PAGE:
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Weekly ETF Brief

Convertibles Well Positioned for a Soft Landing

The final quarter of 2023 was quite a party for investors in both the bond and equity markets — but after the party comes the hangover. 

3 min read
Senior Fixed Income ETF Strategist

As highlighted in the Q1 Bond Compass, in the 20 years preceding the end of 2023, there had only been four times when the monthly returns from the Bloomberg US Treasury Bond Index were at 3% or higher. Then there were two in succession, in November and December. The rapid decline in Treasury yields supported returns in equities and virtually all corners of the bond market. But after such extraordinary performance, some pull-back was almost inevitable in the early stages of 2024.

There has been a clear retreat from the heady market pricing of late 2023 while at the same time, confidence in a US soft landing has solidified. Activity data has been buoyant; the US Composite PMI edged up to 52.3 in January, pointing to growth — but not strong enough growth to swing the Federal Reserve (Fed) back into a hawkish state of mind. While there have been some slightly uncomfortable inflation readings, the narrative remains that this has been caused by one-off factors and that wider pressures are easing. 

This environment has been more beneficial to equities than bonds. While the soft landing could allow central banks to cut rates, it is difficult to see the Fed delivering more than the 150 basis points (bps) of cuts already priced into money markets unless there is a material slowing in the economy. Meanwhile, the US earnings season is off to a positive start. Credit spreads have continued to compress, but convertible bonds offer a more direct way for bond investors to participate in potential upside from the soft landing.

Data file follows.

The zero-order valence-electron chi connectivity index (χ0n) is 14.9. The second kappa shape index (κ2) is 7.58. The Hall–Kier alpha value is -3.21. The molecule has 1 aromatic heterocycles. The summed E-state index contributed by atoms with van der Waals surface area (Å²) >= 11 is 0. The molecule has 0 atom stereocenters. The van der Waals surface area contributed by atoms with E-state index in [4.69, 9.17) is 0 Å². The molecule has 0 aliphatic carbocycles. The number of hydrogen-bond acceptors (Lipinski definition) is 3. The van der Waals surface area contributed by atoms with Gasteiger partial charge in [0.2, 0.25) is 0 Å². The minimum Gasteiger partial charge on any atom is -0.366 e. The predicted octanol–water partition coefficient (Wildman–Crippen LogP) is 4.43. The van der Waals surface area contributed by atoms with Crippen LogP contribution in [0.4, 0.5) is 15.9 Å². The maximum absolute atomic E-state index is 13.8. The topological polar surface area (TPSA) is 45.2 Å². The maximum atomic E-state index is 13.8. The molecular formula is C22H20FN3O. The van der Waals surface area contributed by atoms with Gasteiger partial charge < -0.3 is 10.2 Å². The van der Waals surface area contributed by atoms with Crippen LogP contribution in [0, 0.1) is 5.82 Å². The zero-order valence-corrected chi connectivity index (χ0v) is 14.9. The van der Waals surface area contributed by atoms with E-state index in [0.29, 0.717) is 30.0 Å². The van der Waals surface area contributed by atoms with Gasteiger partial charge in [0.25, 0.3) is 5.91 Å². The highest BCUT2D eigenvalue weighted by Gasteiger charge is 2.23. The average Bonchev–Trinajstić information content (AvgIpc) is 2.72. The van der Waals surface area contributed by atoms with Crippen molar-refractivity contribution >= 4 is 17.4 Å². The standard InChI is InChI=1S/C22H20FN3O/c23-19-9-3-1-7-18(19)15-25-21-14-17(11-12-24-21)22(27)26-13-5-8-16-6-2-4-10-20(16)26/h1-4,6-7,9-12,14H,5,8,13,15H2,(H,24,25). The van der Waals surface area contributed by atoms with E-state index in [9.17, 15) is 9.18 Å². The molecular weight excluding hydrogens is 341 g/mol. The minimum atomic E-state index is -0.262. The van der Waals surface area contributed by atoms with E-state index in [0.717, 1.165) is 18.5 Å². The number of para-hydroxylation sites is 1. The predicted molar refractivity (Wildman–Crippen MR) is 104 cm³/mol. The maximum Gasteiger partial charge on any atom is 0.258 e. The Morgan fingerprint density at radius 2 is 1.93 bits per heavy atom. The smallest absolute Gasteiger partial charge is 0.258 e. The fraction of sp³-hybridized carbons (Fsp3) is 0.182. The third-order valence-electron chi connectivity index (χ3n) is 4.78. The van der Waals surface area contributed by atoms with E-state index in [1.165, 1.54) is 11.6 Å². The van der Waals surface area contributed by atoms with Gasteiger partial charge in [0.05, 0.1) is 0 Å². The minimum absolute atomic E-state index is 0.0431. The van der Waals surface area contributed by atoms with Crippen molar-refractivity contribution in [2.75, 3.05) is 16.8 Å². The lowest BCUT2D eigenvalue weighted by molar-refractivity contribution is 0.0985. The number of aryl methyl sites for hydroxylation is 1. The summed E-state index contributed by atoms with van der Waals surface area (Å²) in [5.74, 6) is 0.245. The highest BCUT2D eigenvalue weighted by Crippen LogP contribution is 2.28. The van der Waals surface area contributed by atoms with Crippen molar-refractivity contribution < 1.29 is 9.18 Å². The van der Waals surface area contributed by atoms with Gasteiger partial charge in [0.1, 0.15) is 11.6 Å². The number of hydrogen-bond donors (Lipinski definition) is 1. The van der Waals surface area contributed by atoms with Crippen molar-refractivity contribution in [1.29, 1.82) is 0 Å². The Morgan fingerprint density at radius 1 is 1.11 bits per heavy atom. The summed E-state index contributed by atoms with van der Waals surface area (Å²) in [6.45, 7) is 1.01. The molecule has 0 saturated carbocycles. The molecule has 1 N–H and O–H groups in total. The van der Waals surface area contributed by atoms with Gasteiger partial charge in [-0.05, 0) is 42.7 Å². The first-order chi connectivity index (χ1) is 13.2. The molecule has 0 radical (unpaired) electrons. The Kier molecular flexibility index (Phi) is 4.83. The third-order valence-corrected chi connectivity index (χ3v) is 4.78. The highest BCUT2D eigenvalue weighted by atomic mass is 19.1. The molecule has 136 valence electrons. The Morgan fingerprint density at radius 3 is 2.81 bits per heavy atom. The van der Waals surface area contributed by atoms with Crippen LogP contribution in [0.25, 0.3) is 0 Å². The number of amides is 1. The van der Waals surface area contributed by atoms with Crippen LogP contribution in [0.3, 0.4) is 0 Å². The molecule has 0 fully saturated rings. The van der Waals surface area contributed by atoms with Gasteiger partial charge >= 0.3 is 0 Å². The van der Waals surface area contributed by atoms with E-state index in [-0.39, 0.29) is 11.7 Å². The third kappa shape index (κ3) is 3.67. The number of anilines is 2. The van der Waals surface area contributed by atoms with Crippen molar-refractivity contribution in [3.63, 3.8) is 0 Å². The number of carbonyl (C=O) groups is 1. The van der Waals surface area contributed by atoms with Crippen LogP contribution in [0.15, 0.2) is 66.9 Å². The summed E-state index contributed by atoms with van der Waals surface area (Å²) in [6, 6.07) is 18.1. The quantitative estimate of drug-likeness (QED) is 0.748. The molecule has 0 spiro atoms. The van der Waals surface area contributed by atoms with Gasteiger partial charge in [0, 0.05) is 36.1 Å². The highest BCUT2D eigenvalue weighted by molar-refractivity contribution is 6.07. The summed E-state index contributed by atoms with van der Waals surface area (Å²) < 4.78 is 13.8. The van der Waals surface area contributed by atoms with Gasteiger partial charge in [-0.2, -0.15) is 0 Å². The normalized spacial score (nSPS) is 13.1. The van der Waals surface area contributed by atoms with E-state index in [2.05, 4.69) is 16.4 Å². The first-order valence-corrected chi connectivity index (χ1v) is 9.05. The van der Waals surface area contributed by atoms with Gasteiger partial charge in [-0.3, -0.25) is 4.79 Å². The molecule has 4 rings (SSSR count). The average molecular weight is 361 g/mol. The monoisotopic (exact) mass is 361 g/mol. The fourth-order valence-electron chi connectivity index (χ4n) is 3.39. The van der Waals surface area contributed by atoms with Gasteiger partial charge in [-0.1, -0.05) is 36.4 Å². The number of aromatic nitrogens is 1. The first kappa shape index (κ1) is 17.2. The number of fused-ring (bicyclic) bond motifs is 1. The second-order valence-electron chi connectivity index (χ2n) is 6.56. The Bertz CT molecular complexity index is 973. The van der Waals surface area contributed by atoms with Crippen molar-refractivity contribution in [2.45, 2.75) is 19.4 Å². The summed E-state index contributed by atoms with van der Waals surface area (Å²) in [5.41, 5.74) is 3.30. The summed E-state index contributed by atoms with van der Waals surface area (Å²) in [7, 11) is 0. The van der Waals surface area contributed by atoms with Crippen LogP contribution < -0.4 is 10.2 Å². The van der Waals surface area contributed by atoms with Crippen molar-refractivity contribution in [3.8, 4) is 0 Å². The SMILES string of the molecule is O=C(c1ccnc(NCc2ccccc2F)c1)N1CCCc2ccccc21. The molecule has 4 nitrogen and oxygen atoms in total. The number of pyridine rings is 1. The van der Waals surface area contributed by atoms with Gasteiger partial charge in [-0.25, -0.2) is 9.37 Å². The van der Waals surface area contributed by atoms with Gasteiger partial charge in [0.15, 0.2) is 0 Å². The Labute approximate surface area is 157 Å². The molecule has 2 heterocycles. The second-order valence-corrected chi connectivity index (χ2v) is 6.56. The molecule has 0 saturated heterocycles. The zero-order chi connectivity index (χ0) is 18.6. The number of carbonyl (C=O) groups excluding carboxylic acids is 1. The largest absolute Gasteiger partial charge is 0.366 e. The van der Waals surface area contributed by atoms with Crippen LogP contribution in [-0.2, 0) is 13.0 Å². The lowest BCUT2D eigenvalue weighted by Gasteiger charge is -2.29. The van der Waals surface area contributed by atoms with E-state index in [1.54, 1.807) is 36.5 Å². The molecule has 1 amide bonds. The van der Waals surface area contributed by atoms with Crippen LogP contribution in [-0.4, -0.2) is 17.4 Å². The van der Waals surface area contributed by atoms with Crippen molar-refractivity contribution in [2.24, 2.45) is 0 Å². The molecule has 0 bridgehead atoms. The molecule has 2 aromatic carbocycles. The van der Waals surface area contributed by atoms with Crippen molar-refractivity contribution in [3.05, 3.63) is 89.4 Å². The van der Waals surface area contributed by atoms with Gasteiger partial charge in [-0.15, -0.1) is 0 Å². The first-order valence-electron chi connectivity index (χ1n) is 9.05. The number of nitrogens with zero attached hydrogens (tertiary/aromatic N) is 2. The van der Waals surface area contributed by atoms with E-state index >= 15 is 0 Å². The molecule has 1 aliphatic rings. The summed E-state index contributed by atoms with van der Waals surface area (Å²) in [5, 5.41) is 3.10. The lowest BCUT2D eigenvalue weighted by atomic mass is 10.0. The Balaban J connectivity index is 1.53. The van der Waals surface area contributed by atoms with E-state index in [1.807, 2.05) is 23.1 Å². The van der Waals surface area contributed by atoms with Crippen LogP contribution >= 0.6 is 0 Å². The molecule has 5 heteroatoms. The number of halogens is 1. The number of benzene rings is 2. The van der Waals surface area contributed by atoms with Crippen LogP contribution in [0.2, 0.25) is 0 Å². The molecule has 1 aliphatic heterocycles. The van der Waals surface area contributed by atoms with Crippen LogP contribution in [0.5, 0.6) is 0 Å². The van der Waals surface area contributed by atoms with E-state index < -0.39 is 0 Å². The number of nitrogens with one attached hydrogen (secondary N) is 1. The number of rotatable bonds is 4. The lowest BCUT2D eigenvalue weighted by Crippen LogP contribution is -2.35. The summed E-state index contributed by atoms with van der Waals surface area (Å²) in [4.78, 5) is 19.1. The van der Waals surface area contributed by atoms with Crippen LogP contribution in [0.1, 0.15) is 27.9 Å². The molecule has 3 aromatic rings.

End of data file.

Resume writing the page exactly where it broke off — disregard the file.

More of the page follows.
The Refinitiv Qualified Global Convertibles Index returned 6.75% in Q4 20231, as the turn in the Fed rate cycle coincided with the year-end equity rally. Returns were also strong in 2019 and into early 2020 as the US rates cycle turned, so this seems to be a sweet spot in the cycle for convertibles: where the expectations of falling central bank rates intersect with a still active economy. While the start to 2024 may have been more challenging, there are several factors indicating that convertible bonds may continue to do well. 

The SSGA Sector and Equity Compass highlights the potential for strong performance from US small- and mid-cap exposures as they play catch-up to the gains of large caps. The small/mid-cap profile of issuers in the Refinitiv Qualified Global Convertibles Index, which accounts for circa 35%-40% of the universe of bonds, is higher than most global equity indices. The profile of issuers in the index is also skewed towards technology (28.9%), which is a favoured sector given its quality and defensive attributes. Coupled with a heavy weight in communication services (15.1%), this should allow it to participate in the still-burgeoning AI theme. 

After two months of solid gains, there are some questions on equity valuations. But for convertibles, these remain more balanced. The delta — or price sensitivity of the index to the underlying equity — for the Refinitiv Qualified Global Convertible Bond Index stands at 43.52. This is up from 35 as of end October, but remains a balanced profile. Historically, performance over the following 12-months has been positive, on average, when deltas have been in this range. 

Figure 1: Delta of the Refinitiv Qualified Global Convertible Bond Index Remains Below Average

A line chart showing the delta of the Refinitiv Qualified Global Convertible Bond Index, its average, and the 6-month, 12-month, and 5-year moving average.

Lastly, the convexity profile offered by convertible bonds remains a viable equity alternative for investors who may be wary of the market’s path in 2024. The short duration, equity upside, and crossover credit characteristics may prove interesting for a risk-on backdrop. However, in a hard landing scenario, the relatively balanced profile and still low bond floor (ca 16% as of 29 December 2023) can act as protection for broad allocation portfolios.

There are some risks and opportunities from new issuance. The more favourable rates backdrop, coupled with the fact that a significant portion of pandemic-era deals are nearing maturity, means we are expecting to see issuance increase from circa USD $80B in 2023 to USD $90-100B in 2024. However, the run-rate has been contained so far this year, with issuance totaling USD $4.9B in 2024 year to date. New issuance can help liquidity in portfolios and, in some cases, interesting participation to growth for bond investors.

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